Nature-Health Fair

DIY Natural Perfume

Do you want to smell good? And smell natural? You have come to the right place! I will teach you how to make a simple and all-natural perfume.

All you have to do is choose and obtain:

  • fragrant substance
  • carrier
  • packaging
  • notebook for notes and stickers

Fragrant substances

In the production of natural perfumes, we mostly use aromatic plants in various forms: essential oils, absolutes, concretes, codestillates, CO2 extracts, hydrolates, macerates and tinctures. I say “mostly” because a natural perfume can also contain a substance of animal origin that has been obtained in a non-aggressive way, such as a beeswax absolute, a goat’s beard tincture or something else.

Here are some suggestions of aromatic plants that many people like:

  • lavender
  • rosemary ct. verbenon
  • rose
  • neroli
  • jasmine
  • clary sage
  • geranium
  • ylang ylang
  • patchouli

The essences of these plants smell very interesting and rich and can easily be incorporated into a simple DIY natural perfume. For beginner experimentation, it is advisable to make a perfume by choosing only one scented plant, two or a maximum of three. Because combining complex natural scents is by no means an easy thing for complete beginners. Without experience and study of the materials, it is difficult (or impossible) to know just by feel what and how much to put in a perfume so that the fragrances in the bottle end up forming a harmonious whole.

One of the fundamental laws of perfumery that one must know is the classification of aromatic materials into perfume notes:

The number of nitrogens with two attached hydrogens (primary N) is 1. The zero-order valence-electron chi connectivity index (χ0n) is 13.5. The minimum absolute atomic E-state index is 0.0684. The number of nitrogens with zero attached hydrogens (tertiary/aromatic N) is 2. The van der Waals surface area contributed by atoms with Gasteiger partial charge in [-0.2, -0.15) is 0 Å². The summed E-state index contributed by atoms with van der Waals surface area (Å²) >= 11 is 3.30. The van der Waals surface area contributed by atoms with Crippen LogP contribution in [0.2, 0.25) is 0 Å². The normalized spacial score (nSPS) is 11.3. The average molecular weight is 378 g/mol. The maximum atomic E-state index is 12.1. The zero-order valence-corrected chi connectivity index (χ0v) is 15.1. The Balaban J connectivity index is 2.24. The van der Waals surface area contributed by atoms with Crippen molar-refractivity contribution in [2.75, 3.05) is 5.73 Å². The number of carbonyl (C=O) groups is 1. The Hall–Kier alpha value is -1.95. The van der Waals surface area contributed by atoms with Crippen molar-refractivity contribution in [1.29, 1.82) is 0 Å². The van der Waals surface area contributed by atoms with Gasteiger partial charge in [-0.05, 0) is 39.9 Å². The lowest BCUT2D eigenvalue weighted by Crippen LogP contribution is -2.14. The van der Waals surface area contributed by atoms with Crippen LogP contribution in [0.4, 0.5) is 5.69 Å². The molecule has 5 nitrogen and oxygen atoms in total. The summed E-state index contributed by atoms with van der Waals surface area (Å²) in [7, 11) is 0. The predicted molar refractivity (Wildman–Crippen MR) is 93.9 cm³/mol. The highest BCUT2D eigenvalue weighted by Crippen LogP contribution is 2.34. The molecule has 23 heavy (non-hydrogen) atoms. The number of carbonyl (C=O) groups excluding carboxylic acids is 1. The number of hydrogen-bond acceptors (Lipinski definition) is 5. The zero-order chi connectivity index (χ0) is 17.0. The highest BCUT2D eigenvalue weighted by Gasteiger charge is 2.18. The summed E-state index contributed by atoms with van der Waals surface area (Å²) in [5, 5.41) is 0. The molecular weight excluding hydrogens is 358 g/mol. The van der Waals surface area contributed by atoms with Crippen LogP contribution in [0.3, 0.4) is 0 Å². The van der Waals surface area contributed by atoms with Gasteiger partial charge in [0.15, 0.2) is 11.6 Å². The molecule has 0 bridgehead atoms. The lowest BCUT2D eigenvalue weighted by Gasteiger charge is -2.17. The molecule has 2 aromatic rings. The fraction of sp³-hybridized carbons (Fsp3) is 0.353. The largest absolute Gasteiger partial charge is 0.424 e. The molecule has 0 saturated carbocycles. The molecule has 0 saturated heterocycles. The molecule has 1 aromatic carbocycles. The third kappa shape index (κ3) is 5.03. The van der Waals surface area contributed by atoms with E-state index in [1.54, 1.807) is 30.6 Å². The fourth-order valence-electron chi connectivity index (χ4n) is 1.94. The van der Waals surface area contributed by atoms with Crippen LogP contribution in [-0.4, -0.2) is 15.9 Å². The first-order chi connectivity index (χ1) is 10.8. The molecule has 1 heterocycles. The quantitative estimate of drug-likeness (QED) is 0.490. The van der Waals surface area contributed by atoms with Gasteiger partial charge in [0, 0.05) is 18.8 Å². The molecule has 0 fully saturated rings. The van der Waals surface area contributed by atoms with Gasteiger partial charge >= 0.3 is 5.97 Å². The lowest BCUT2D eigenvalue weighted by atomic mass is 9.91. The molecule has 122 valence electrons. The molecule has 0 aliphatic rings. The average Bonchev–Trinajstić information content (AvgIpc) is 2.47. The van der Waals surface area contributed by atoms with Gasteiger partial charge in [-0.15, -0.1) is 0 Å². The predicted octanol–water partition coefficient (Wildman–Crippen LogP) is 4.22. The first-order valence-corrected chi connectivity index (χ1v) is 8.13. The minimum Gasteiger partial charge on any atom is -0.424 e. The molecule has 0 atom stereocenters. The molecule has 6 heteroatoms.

• top perfumer notes, which can be detected for up to about 20 minutes (bergamot, for example);
  • middle notes that can be smelled for up to several hours (e.g., geranium);
  • bottom notes smell from a few hours to 24 hours or even longer (e.g., vetiver).

Each of the aromatic materials can be assigned a note according to this principle. It is essential to know fragrant materials very well if you want to be able to combine them satisfactorily. They also differ in terms of their character: they can smell fresh, powdery, floral, balsamic, smoky… All these characteristics are very important in creating synergy and understanding the “perfume’s course”. A natural perfume (unlike a synthetic one) will change when applied to the skin and will develop its own filigree fragrance story within a few hours: it will smell different in the first 10 minutes than it will in an hour or three hours.


As a carrier for the aromatic substance, we can use: jojoba oil (which is very stable and odourless), perfumers’ alcohol, jojoba with beeswax, etc. The scent of your skin is also an important carrier; thus, your natural perfume will smell different on every skin. Give it a try! People usually have a lot of fun with this and cannot believe their noses.


This depends, of course, on the first two choices. If we are doing an oil perfume with jojoba, a roll-on is the most suitable. For an alcohol perfume, use a spray bottle, and for a hard perfume with wax, use a neat box or locket. It is advisable to avoid plastic.


To get started, we will make 5 ml of OIL perfume with neroli and jojoba essential oils. Believe me, you will not get tired of it just like that, even though it is easy to make. I definitely recommend making an oil perfume rather than an alcohol perfume for your initial experiments. An oil perfume is much easier to make because it is easier to create consistent proportions in an oil base.

Three materials:

  • 5 ml empty roll-on
  • 10-15 drops of Citrus aurantium essential oil
  • other: jojoba oil

Five-minute procedure:

Mix, seal, write the recipe, stick the label on and put it in your bag! Your fragrant cloud is ready.

Endless variations:

Neroli can be replaced by any of the fragrant essences mentioned above. Or use something else that smells good to you and is actually 100% natural and of good quality. Also, make sure it is not a substance that makes the skin hypersensitive to the sun’s rays (lemon, bergamot, etc.) or possibly irritates the skin (cinnamon, cloves, etc.). Once you have “ticked off” the safety aspects, your imagination can fly sky high. Why not smell of immortelle or sweet wormwood?

And a dash of philosophy to finish:

By making and using natural perfumes, we are taking small steps towards a more fragrant and connected world. No one will surely escape from the elevator because of your natural perfume. On the contrary, they might spend an hour going up and down, enjoying and wondering what it smells like.